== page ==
5 ways physicians, payers will work together to streamline prior authorizations

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Six leading health industry groups have joined in a commitment to improve prior authorization processes, (Getty/Martin Barraud)

Physicians and payers are vowing to collaborate to help relieve one of doctors’ biggest headaches: obtaining prior authorizations.

Six leading health industry groups, including the American Medical Association, the Medical Group Management Association and America’s Health Insurance Plans, have joined in a commitment to improve prior authorization processes, according to an announcement.

As a first step, they released a consensus statement (PDF) that outlines five steps for improvement.

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Other organizations joining in the effort are the American Hospital Association, American Pharmacists Association and Blue Cross Blue Shield Association.

Administrative tasks have placed more of a burden on physicians and obtaining prior authorizations for tests and treatments from payers is one of their leading productivity zappers. To help alleviate the burden, the groups have agreed to: 

1. Reduce the number of healthcare professionals subject to prior authorization requirements based on their performance, adherence to evidence-based medical practices or participation in a value-based agreement with the health insurance provider.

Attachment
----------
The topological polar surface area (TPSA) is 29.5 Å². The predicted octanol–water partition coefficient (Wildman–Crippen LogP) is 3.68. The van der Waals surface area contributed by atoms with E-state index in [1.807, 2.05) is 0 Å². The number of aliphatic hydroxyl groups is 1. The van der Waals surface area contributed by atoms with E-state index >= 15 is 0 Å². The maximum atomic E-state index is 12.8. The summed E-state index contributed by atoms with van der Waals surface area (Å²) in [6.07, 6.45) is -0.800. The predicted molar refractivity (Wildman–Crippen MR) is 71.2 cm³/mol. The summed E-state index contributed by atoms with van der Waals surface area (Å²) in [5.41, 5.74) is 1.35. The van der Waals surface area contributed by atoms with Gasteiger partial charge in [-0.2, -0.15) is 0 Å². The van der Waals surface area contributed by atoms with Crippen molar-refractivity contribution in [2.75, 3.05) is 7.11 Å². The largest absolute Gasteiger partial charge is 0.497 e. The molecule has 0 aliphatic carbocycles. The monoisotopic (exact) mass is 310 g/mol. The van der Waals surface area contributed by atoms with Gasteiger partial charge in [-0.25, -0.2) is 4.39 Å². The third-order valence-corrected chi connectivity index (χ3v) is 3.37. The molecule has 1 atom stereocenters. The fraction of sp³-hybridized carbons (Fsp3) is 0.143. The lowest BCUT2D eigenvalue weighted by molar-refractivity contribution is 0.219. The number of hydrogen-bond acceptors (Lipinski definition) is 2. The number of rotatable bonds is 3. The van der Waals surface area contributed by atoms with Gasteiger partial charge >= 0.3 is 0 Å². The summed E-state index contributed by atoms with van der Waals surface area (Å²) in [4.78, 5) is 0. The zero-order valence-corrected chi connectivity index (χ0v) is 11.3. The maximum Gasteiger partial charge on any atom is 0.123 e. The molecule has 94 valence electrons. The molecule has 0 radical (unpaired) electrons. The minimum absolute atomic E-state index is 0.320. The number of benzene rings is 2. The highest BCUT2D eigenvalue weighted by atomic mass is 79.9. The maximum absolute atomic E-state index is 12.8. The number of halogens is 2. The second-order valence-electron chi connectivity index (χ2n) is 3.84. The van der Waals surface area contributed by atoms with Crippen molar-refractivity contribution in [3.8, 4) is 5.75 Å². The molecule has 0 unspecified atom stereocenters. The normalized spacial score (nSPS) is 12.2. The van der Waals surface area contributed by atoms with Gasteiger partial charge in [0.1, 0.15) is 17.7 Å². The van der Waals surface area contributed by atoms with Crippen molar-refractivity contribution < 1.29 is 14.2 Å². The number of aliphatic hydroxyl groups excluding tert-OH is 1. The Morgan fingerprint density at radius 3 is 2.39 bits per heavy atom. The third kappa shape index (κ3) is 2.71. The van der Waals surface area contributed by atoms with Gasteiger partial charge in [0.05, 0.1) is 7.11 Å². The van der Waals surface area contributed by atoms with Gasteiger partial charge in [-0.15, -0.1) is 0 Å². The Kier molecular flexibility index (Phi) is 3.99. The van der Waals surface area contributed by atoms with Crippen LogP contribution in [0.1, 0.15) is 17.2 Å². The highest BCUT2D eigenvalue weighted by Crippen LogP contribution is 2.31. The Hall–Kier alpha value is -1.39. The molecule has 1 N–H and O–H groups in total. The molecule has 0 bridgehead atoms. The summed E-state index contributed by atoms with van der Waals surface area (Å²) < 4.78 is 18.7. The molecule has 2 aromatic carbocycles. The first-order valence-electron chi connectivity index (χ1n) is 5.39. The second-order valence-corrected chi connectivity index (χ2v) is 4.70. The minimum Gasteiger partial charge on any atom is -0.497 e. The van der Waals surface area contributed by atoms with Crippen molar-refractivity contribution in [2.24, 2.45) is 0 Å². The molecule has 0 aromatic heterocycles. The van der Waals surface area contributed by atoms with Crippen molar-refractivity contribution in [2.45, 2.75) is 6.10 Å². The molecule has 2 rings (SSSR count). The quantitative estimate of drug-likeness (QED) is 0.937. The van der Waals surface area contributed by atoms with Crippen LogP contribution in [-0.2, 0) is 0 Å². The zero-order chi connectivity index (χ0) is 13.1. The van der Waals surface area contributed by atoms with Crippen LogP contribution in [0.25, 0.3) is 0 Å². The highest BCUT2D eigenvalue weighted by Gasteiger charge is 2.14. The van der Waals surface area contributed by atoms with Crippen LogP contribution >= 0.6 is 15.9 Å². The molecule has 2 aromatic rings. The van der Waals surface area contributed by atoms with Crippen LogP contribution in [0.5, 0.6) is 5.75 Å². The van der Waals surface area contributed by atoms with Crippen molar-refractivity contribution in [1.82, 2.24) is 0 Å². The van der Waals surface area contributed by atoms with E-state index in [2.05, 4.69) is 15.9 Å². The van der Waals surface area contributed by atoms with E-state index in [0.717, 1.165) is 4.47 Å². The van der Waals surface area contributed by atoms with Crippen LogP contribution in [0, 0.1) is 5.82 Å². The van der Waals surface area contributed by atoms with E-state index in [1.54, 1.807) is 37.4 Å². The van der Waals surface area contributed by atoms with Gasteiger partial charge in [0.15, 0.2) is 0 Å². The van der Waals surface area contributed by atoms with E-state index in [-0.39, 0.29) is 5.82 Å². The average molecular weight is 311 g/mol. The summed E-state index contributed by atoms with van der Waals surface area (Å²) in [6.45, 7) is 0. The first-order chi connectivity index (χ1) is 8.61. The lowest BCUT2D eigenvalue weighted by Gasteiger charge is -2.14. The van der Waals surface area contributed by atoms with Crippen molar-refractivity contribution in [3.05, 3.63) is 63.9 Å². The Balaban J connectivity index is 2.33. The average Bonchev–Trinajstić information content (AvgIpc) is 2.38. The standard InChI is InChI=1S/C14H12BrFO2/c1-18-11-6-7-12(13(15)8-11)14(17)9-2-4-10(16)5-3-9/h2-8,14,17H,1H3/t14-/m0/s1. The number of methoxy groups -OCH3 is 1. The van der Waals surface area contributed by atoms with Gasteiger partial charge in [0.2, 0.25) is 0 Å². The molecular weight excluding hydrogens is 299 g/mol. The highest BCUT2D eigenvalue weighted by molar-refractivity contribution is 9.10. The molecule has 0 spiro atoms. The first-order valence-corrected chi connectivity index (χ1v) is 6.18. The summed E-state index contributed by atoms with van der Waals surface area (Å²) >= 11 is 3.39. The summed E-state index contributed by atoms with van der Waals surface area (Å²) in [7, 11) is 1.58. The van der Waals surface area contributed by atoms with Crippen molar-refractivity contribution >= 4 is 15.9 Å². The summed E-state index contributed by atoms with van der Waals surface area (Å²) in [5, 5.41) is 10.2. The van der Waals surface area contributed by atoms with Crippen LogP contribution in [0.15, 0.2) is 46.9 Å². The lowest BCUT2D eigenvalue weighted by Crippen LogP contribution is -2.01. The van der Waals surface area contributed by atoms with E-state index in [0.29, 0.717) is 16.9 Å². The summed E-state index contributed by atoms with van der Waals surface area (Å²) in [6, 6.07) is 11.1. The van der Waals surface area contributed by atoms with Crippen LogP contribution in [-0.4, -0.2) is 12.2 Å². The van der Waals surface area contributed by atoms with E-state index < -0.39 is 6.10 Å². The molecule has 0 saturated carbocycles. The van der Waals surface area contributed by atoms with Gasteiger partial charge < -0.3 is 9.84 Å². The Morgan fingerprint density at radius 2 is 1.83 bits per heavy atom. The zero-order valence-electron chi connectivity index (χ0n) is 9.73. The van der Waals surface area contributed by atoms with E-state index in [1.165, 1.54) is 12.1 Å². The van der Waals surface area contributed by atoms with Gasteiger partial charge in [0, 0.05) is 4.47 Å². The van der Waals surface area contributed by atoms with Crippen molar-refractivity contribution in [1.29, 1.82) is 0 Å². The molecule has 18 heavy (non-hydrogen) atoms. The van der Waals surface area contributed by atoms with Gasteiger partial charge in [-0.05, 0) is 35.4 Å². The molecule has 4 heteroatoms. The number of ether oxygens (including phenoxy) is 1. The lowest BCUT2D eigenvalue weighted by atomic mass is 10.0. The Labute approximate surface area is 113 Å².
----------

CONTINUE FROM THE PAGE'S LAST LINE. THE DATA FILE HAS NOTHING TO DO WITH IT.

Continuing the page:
2. Review the services and medications that require prior authorization on a regular basis and eliminate requirements for therapies that no longer warrant them.

3. Improve communication between health insurance providers, healthcare professionals and patients to minimize delays in care and ensure clear prior authorization requirements, rationale and changes.

4. Protect the continuity of care for patients on an ongoing active treatment or a stable treatment regimen when there are changes in coverage, insurance providers or prior authorization requirements.

5. Accelerate industry adoption of national electronic standards for prior authorization and improve transparency of formulary information and coverage restrictions at the point-of-care.

“Working together, we can find the right solutions to improve the process, promote quality and affordable healthcare and reduce unnecessary burden,” said Richard Bankowitz, M.D., chief medical officer of AHIP, in a statement.

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“By forging an agreement addressing an important set of prior authorization challenges, this collaborative is leading the industry toward the dual aim of reducing the volume of required authorizations and decreasing complexity in conducting these transactions,” said Anders Gilberg, MGMA’s senior vice president, government affairs.

An MGMA poll last year revealed that 86% of respondents reported that prior authorization requests, as well as other requests from health insurers asking for physicians to provide supporting documentation on patients, had increased in the past year.

The MGMA was part of a 17-member coalition that put together 21 principles pushing for insurers to reform prior authorization processes to approve medical tests, procedures, devices and drugs for patients.